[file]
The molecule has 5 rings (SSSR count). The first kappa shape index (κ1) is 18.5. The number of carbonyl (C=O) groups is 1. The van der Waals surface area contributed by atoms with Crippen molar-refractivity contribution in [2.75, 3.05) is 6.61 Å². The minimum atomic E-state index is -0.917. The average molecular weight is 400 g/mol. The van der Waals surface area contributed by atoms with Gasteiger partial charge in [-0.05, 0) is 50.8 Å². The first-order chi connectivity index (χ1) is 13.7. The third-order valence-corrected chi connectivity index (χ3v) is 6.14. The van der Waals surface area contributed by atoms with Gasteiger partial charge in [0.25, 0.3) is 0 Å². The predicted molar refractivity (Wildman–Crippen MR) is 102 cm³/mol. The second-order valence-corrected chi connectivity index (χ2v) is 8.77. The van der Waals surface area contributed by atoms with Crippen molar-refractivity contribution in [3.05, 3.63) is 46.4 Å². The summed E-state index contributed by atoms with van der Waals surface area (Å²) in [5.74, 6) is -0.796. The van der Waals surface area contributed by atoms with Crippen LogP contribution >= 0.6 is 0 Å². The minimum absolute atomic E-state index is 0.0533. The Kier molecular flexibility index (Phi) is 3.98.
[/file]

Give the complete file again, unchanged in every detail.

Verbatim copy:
The molecule has 5 rings (SSSR count). The first kappa shape index (κ1) is 18.5. The number of carbonyl (C=O) groups is 1. The van der Waals surface area contributed by atoms with Crippen molar-refractivity contribution in [2.75, 3.05) is 6.61 Å². The minimum atomic E-state index is -0.917. The average molecular weight is 400 g/mol. The van der Waals surface area contributed by atoms with Gasteiger partial charge in [-0.05, 0) is 50.8 Å². The first-order chi connectivity index (χ1) is 13.7. The third-order valence-corrected chi connectivity index (χ3v) is 6.14. The van der Waals surface area contributed by atoms with Gasteiger partial charge in [0.25, 0.3) is 0 Å². The predicted molar refractivity (Wildman–Crippen MR) is 102 cm³/mol. The second-order valence-corrected chi connectivity index (χ2v) is 8.77. The van der Waals surface area contributed by atoms with Crippen molar-refractivity contribution in [3.05, 3.63) is 46.4 Å². The summed E-state index contributed by atoms with van der Waals surface area (Å²) in [5.74, 6) is -0.796. The van der Waals surface area contributed by atoms with Crippen LogP contribution >= 0.6 is 0 Å². The minimum absolute atomic E-state index is 0.0533. The Kier molecular flexibility index (Phi) is 3.98.